Jerry Hurley’s poem this week is a first for him, a villanelle, a poetic form with 19 lines and a strict pattern of repetition and rhyme. Each villanelle is comprised of five tercets, which are three-line stanzas, followed by a quatrain, which is a stanza with four lines.

The first and third lines of the opening tercet are repeated in an alternating pattern as the final line of each next tercet; those two repeated lines then form the final two lines of the entire poem. The rhyme scheme calls for those repeating lines to rhyme, and for the second line of every tercet to rhyme.

The word villanelle comes originally from the Italian word villano, meaning “peasant.” The villanellas and villancicos of the Renaissance were Italian and Spanish songs made for dancing, which featured the pastoral theme appropriate for peasant dances.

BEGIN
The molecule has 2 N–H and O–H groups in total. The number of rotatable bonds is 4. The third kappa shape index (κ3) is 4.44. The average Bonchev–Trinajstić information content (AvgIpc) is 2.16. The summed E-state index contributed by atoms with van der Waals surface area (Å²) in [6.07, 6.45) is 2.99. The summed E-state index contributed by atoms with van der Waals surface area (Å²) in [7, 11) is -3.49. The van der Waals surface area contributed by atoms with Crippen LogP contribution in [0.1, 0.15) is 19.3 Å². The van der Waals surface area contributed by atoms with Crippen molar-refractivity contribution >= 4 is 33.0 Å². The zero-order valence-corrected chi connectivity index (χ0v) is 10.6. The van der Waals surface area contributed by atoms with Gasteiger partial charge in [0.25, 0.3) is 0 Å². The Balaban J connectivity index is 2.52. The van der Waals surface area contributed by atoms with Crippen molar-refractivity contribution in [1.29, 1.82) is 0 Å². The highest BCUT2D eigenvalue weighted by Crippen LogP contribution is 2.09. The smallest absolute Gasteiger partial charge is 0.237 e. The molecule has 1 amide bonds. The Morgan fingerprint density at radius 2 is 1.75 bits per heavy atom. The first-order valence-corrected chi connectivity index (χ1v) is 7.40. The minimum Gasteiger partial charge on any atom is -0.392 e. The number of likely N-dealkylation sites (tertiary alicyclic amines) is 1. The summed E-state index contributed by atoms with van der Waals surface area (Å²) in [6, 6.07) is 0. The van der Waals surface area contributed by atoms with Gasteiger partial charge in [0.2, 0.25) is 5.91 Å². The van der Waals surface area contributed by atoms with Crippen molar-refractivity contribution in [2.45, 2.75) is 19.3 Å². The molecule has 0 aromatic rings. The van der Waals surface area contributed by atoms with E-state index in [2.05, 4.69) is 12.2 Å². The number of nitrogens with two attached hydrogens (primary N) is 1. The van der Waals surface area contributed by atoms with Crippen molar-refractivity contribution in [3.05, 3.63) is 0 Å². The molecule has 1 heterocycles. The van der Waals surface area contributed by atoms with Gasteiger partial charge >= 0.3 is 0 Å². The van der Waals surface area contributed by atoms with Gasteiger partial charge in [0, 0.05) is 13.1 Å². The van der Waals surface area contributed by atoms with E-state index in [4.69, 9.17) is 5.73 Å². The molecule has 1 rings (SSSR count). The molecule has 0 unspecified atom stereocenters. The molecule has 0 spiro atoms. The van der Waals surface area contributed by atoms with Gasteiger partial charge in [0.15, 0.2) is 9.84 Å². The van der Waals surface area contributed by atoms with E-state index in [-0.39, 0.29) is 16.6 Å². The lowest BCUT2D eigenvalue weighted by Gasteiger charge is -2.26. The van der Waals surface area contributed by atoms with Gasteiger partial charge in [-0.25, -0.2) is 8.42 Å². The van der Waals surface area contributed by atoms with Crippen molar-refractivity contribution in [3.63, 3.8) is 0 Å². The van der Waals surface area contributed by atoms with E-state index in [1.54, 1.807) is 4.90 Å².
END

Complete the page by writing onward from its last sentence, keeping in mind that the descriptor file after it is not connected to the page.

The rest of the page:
Oysterman’s Prayer

 

The oysterman prays at the end of the day,

the return of prosperity to pass on to his son.

Tonging for life in Apalach Bay.

 

But the oysterman’s son must have his say.

Yet when all has been said, all has been done,

the oysterman prays at the end of the day

 

The life that is known, the ancestor’s way,

passed down for years from father to son.

Tonging for life in Apalach Bay

 

Over time the bay changes, the piper you pay,

the clock goes not backwards once you’ve begun.

The oysterman prays at the end of the day.

 

Can they come back, their future not fey,

before the tale ends with the setting of sun?

Tonging for life in Apalach Bay.

 

The boat with the tongs at the end of the quay

on gray water is waiting for the man and the son.

The oysterman prays at the end of the day,

tonging for life in Apalach Bay.